It is a grey, sullen Thursday afternoon up here in Winnipeg, and I am taking a sick day from work, feeling both literally and figuratively under the weather. I slept in till the crack of noon, dragged my raggedy ass out of bed, and my only plans for today (other than pounding out this somewhat cranky editorial while coughing up a lung) are to go to the pharmacy. So be it.
I have other blogposts that are simmering away on the back burner (go ahead, call the Metaphor Police, I dare you), but today I wanted to write about the big news in the world of social media, which is, of course, Elon Musk’s takeover of Twitter. (Standard disclaimer: Auntie Ryan has OPINIONS, and is not afraid to share them!)
Six months ago, when Elon first announced that he was buying the popular microblogging platform Twitter, I decided to set up a couple of accounts on Mastodon, a federated microblogging platform, to get a feel for the place and to set up a Plan B in case I needed to flee Twitter.
Some Mastodon statistics at the six-month mark: I have made just over 1,000 posts, and I am following a little over 700 people, of whom 343 are following me back (many added within the past week). If you follow me, I will follow you back, unless you have a blank profile (i.e., no icon, no banner, no profile, no posts, no comments).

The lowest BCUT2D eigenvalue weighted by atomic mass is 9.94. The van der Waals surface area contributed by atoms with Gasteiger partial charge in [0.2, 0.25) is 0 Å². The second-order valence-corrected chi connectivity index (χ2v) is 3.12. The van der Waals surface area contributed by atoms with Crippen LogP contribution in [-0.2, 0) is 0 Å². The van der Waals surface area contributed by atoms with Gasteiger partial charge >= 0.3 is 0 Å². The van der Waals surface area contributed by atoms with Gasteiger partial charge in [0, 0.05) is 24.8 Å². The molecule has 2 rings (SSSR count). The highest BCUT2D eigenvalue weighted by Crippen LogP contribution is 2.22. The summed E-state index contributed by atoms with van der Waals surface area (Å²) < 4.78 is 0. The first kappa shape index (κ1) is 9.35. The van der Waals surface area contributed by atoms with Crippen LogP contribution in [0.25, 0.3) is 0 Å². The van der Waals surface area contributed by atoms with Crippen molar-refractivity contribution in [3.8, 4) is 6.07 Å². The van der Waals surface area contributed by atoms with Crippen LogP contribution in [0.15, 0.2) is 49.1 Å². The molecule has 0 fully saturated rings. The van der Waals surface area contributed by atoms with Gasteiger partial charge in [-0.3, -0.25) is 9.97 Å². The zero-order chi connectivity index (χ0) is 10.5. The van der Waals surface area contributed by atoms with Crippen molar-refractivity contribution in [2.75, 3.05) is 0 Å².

As for Twitter, I have now unfollowed all but 25 people, plus I am following about 125 people using the highly-recommended website and app Feedbin (which I wrote about previously here). I have installed a plug-in for my WordPress blog to automatically post any new blogposts to my Mastodon account, and I am also using Renato Lond Cerqueira’s Mastodon-Twitter crossposter website to automatically crosspost any public posts (or “toots”, as they tend to call them in Mastodon) to my Twitter account. I find that between Feedbin and these two other crossposters, I have no need to actually go onto Twitter, and be subject to its algorithmic whims, trending hashtags, and advertising!
If you’ve been following the news media or social media at all this week, you will already be well aware of how things have changed (for the worse) over at Twitter since Elon trudged onsite, ridiculously lugging a kitchen sink, with a team of Tesla engineers in tow: the firings and resignations of most of the executive team; reports of workers being forced to work 12-hour days, 7 days a week, at the risk of losing their jobs if they do not meet artificially-imposed deadlines; major advertising firms advising their clients to pause advertising as Elon himself retweets QAnon conspiracy theories in response to Hillary Clinton, and bargains with Stephen King about the cost of a blue check mark (Twitter’s user profile verification symbol):